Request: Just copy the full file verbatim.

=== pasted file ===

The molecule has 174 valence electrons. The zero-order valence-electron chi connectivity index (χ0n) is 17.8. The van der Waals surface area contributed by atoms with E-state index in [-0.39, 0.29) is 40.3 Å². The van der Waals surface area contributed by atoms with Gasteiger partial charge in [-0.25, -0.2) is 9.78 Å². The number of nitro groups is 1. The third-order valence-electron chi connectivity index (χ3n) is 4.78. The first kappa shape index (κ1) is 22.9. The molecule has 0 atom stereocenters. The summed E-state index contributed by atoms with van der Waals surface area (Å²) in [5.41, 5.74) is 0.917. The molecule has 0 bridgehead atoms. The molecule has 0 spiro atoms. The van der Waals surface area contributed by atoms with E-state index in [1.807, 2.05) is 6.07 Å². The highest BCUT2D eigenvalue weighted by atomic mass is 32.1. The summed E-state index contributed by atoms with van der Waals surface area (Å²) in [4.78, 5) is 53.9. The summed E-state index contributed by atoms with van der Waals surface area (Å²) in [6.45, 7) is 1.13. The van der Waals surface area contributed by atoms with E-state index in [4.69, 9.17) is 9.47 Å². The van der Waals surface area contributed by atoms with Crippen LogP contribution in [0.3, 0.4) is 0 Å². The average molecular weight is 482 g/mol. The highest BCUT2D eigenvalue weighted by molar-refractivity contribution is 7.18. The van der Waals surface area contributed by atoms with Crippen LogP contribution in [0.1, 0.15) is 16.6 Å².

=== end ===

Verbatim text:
The molecule has 174 valence electrons. The zero-order valence-electron chi connectivity index (χ0n) is 17.8. The van der Waals surface area contributed by atoms with E-state index in [-0.39, 0.29) is 40.3 Å². The van der Waals surface area contributed by atoms with Gasteiger partial charge in [-0.25, -0.2) is 9.78 Å². The number of nitro groups is 1. The third-order valence-electron chi connectivity index (χ3n) is 4.78. The first kappa shape index (κ1) is 22.9. The molecule has 0 atom stereocenters. The summed E-state index contributed by atoms with van der Waals surface area (Å²) in [5.41, 5.74) is 0.917. The molecule has 0 bridgehead atoms. The molecule has 0 spiro atoms. The van der Waals surface area contributed by atoms with E-state index in [1.807, 2.05) is 6.07 Å². The highest BCUT2D eigenvalue weighted by atomic mass is 32.1. The summed E-state index contributed by atoms with van der Waals surface area (Å²) in [4.78, 5) is 53.9. The summed E-state index contributed by atoms with van der Waals surface area (Å²) in [6.45, 7) is 1.13. The van der Waals surface area contributed by atoms with E-state index in [4.69, 9.17) is 9.47 Å². The van der Waals surface area contributed by atoms with Crippen LogP contribution in [0.3, 0.4) is 0 Å². The average molecular weight is 482 g/mol. The highest BCUT2D eigenvalue weighted by molar-refractivity contribution is 7.18. The van der Waals surface area contributed by atoms with Crippen LogP contribution in [0.1, 0.15) is 16.6 Å².